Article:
Recession may be changing bankers for years to come Many expect fewer loans after recovery.

July 05, 1991|By N.Y. Times News Service

Just as the bank failures in the Depression years bred a generation of conservative bankers, the new banking crisis is creating a cautiousness among lenders that bankers themselves say may slow the flow of loans long after the recession ends.

Many factors affect a bank's willingness to lend, from the health of the bank to the size of its underlying capital base. But none are as important as the mindset of the bankers themselves.

And there is widespread evidence that that mindset has changed in a way that may transform banking for months or years to come.

"There has been a trauma, and that trauma will make bankers cautious for a period of time," said Robert Hawkins, president of the Southern Commercial Bank of St. Louis.

The caution in banking circles represents a shift away from the free-lending approach of the heady 1980s and a return to more traditional banking standards.

What had loosened banking standards was partly deregulation, and partly the increased tendency of the most creditworthy corporations to borrow directly from the credit markets, bypassing the banks.

Pressed for business, the banks looked elsewhere for customers, competing to make higher-risk loans, including many in real estate -- a strategy that cost the banks dearly in loan defaults.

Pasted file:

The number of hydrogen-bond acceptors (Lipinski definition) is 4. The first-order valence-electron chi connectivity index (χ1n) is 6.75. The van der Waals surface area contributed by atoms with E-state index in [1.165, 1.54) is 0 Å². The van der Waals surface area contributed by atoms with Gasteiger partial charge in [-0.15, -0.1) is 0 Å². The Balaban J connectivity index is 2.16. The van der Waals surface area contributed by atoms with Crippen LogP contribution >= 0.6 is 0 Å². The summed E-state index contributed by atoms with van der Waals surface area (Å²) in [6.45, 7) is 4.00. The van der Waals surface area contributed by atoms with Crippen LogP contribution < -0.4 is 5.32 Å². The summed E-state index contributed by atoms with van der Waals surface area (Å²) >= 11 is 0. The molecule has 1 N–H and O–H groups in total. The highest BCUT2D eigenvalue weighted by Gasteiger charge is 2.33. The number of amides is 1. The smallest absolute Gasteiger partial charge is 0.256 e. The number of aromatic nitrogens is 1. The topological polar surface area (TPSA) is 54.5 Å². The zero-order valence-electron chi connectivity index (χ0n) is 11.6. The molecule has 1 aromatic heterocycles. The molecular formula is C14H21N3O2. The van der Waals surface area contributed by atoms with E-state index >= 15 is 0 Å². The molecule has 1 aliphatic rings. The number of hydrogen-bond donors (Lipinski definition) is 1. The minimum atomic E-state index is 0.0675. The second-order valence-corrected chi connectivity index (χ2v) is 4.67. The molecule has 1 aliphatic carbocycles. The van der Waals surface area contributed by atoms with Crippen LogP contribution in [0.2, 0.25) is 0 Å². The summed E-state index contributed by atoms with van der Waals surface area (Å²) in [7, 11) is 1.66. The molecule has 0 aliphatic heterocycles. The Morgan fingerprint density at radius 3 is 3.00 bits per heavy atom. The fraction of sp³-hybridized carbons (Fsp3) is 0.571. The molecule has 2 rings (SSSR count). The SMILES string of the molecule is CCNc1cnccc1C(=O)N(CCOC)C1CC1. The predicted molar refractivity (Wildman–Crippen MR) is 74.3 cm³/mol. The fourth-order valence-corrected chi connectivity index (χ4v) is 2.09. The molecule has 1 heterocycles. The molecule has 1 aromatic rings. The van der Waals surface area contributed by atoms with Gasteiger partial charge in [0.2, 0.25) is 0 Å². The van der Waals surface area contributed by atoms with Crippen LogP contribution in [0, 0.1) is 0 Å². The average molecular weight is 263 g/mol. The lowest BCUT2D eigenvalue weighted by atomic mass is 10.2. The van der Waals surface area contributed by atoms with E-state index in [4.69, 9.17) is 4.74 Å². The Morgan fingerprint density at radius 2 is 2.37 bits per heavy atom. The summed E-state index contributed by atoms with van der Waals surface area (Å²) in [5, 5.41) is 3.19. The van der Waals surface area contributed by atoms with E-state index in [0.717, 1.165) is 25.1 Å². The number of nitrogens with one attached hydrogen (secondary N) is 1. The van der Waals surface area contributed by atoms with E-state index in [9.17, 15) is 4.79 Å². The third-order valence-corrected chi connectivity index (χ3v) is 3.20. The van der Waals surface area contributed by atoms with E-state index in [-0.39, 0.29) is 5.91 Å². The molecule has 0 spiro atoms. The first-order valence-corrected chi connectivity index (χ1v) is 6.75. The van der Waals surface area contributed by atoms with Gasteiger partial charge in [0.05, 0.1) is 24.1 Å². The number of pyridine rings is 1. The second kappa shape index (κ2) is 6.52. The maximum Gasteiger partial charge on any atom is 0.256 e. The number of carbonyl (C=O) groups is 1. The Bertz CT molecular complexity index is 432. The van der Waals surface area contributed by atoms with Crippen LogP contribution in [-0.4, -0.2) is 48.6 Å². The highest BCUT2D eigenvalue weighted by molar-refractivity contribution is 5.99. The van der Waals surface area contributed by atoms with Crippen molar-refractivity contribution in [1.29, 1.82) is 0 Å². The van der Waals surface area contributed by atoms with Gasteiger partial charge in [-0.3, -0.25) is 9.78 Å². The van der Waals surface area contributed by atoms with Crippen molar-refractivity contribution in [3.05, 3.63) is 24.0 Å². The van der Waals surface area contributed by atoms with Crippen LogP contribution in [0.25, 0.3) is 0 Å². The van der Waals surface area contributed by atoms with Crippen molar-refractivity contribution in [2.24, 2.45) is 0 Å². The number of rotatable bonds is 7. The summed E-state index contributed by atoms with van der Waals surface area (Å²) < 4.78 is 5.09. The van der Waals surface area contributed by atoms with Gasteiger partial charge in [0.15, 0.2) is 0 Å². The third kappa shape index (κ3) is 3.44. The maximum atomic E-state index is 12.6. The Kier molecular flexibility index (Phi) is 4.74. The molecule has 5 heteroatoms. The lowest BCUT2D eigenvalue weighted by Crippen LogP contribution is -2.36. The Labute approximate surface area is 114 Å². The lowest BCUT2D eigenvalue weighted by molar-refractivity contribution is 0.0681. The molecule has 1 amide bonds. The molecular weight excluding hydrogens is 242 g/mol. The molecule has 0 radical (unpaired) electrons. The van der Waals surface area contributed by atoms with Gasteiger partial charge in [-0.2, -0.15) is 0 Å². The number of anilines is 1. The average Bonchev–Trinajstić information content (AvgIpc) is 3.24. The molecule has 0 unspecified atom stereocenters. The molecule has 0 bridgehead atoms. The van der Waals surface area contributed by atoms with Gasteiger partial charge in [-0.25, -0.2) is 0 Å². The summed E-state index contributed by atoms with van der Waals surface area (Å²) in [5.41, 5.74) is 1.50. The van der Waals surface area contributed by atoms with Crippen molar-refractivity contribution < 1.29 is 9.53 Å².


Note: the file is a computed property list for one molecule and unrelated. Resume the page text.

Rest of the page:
The new caution among lenders showed up repeatedly in 25 interviews with bankers, corporate finance officers and government officials. It is a caution that goes far beyond the credit tightening of the last year that the banks have often attributed to government regulators.

Even large, healthy banks say they are changing their ways.

"In all types of lending, the price -- the interest rate -- is not only higher, but the terms of the transactions are becoming tougher and will remain so," said Lewis Coleman, vice chairman of the Bank of America in San Francisco.

For consumers, the new caution shows itself in such things as slightly higher rates on bank credit cards -- they have already risen by nearly a percentage point in the last year, to an average of 19.6 percent -- smaller lines of credit and a growing reluctance to issue new credit cards to people who already hold one or two others.

Lenders are also requiring higher incomes from home buyers seeking mortgages, and often larger down payments.

They are declaring that any borrower, consumer or corporate, will have to show higher levels of income in the 1990s to qualify for loans than in the 1980s. And bankers increasingly are putting limits on how much they will lend to even the most creditworthy corporations.

"If someone wants $50 million from us, they have a tough sell on their hands," said Jerry Jordan, chief economist at First Interstate Bank Corp. in California, where lending officers once could make such loans without higher management's approval. "We are trying to limit how much exposure we have to any borrower."

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